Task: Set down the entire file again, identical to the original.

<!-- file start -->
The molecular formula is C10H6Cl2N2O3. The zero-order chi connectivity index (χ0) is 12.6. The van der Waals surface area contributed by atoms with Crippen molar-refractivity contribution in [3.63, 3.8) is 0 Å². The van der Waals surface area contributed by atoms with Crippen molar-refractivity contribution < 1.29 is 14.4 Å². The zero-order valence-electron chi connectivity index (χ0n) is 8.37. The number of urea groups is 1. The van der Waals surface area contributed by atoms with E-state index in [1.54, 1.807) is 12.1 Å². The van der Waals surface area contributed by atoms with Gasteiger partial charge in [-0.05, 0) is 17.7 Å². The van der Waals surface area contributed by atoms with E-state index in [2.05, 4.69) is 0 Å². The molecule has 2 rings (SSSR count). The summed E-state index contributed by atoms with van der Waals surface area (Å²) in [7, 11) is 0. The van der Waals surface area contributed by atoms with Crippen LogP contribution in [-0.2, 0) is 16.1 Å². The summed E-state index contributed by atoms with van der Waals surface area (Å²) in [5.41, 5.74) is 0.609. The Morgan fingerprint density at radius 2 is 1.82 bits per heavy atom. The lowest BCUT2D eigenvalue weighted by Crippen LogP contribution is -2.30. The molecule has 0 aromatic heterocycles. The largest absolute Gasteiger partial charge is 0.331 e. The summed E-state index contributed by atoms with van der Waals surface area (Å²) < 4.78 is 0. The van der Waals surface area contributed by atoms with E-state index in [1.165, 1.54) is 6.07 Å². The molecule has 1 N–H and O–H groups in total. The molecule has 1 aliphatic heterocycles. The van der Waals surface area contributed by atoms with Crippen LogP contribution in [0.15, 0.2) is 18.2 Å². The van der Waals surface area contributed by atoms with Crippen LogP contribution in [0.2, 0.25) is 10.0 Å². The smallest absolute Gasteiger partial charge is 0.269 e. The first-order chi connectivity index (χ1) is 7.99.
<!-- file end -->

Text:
The molecular formula is C10H6Cl2N2O3. The zero-order chi connectivity index (χ0) is 12.6. The van der Waals surface area contributed by atoms with Crippen molar-refractivity contribution in [3.63, 3.8) is 0 Å². The van der Waals surface area contributed by atoms with Crippen molar-refractivity contribution < 1.29 is 14.4 Å². The zero-order valence-electron chi connectivity index (χ0n) is 8.37. The number of urea groups is 1. The van der Waals surface area contributed by atoms with E-state index in [1.54, 1.807) is 12.1 Å². The van der Waals surface area contributed by atoms with Gasteiger partial charge in [-0.05, 0) is 17.7 Å². The van der Waals surface area contributed by atoms with E-state index in [2.05, 4.69) is 0 Å². The molecule has 2 rings (SSSR count). The summed E-state index contributed by atoms with van der Waals surface area (Å²) in [7, 11) is 0. The van der Waals surface area contributed by atoms with Crippen LogP contribution in [-0.2, 0) is 16.1 Å². The summed E-state index contributed by atoms with van der Waals surface area (Å²) in [5.41, 5.74) is 0.609. The Morgan fingerprint density at radius 2 is 1.82 bits per heavy atom. The lowest BCUT2D eigenvalue weighted by Crippen LogP contribution is -2.30. The molecule has 0 aromatic heterocycles. The largest absolute Gasteiger partial charge is 0.331 e. The summed E-state index contributed by atoms with van der Waals surface area (Å²) < 4.78 is 0. The van der Waals surface area contributed by atoms with E-state index in [1.165, 1.54) is 6.07 Å². The molecule has 1 N–H and O–H groups in total. The molecule has 1 aliphatic heterocycles. The van der Waals surface area contributed by atoms with Crippen LogP contribution in [0.15, 0.2) is 18.2 Å². The van der Waals surface area contributed by atoms with Crippen LogP contribution in [0.2, 0.25) is 10.0 Å². The smallest absolute Gasteiger partial charge is 0.269 e. The first-order chi connectivity index (χ1) is 7.99.